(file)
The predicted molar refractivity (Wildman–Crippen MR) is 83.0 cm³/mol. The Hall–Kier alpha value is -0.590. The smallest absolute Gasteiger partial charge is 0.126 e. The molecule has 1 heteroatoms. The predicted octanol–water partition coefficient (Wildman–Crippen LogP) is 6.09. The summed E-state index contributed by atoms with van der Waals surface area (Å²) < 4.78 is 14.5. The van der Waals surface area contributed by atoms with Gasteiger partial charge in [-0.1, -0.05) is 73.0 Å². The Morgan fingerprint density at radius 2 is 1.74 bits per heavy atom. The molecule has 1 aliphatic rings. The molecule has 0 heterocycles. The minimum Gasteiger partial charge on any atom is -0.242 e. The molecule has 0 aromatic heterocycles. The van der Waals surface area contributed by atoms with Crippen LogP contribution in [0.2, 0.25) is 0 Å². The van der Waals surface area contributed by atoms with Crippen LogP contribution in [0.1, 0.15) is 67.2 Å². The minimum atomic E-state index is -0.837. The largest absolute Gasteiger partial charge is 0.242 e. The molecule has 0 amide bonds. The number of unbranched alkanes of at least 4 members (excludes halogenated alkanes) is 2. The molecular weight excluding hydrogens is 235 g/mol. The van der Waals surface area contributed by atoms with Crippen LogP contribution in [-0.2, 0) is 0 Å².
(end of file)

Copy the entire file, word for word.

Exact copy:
The predicted molar refractivity (Wildman–Crippen MR) is 83.0 cm³/mol. The Hall–Kier alpha value is -0.590. The smallest absolute Gasteiger partial charge is 0.126 e. The molecule has 1 heteroatoms. The predicted octanol–water partition coefficient (Wildman–Crippen LogP) is 6.09. The summed E-state index contributed by atoms with van der Waals surface area (Å²) < 4.78 is 14.5. The van der Waals surface area contributed by atoms with Gasteiger partial charge in [-0.1, -0.05) is 73.0 Å². The Morgan fingerprint density at radius 2 is 1.74 bits per heavy atom. The molecule has 1 aliphatic rings. The molecule has 0 heterocycles. The minimum Gasteiger partial charge on any atom is -0.242 e. The molecule has 0 aromatic heterocycles. The van der Waals surface area contributed by atoms with Crippen LogP contribution in [0.2, 0.25) is 0 Å². The van der Waals surface area contributed by atoms with Crippen LogP contribution in [0.1, 0.15) is 67.2 Å². The minimum atomic E-state index is -0.837. The largest absolute Gasteiger partial charge is 0.242 e. The molecule has 0 amide bonds. The number of unbranched alkanes of at least 4 members (excludes halogenated alkanes) is 2. The molecular weight excluding hydrogens is 235 g/mol. The van der Waals surface area contributed by atoms with Crippen LogP contribution in [-0.2, 0) is 0 Å².